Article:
The BMW M division has confirmed that it is focusing on reducing the weight of its current models and future models to improve the power-to-weight ratio rather than simply adding more power.
The head of BMW M product management Carsten Pries commented, “We want to be in a different league for power-to-weight, but we prefer to have a car that weighs 1,000kg rather than one with 1,000 horsepower.”
It isn’t really a surprise the BMW M will increase its efforts to reduce weight because the weight of a vehicle is so important to its driving dynamics. Not only does excess weight decrease straight-line performance, it upsets handling through the corners and kills fuel consumption. With smaller capacity turbocharged engines now becoming the norm, reducing a vehicle’s weight is an obvious sign of automotive progression.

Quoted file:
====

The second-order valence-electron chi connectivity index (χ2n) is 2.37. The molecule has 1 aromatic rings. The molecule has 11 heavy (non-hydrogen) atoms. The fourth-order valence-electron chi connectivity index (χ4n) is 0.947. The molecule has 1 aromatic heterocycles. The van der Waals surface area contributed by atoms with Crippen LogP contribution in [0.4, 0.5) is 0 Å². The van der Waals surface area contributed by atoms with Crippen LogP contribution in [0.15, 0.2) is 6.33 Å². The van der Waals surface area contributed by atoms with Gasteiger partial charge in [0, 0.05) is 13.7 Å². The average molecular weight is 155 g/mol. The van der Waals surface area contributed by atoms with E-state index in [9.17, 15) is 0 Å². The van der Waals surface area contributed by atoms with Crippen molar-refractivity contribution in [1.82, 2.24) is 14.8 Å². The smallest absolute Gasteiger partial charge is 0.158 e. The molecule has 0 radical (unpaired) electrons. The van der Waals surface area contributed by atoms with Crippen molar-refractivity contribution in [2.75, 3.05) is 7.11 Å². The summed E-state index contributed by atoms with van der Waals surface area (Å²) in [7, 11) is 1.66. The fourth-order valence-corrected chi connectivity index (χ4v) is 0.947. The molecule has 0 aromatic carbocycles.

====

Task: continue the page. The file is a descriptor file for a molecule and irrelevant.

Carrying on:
By example, the brand new 2014 BMW M3 and M4 duo are both around 80 kg lighter than identically equipped versions of the previous E92-generation M3. By comparison, they only produce 11 hp more despite the new 3.0-litre twin-turbocharged six-cylinder engine being smaller than the previous 4.2-litre naturally aspirated V8.
Further down the road, we can expect to see more and more BMW M models making extensive use of carbon fibre just like the new i3 and i8 as well as the next-generation BMW 7-Series.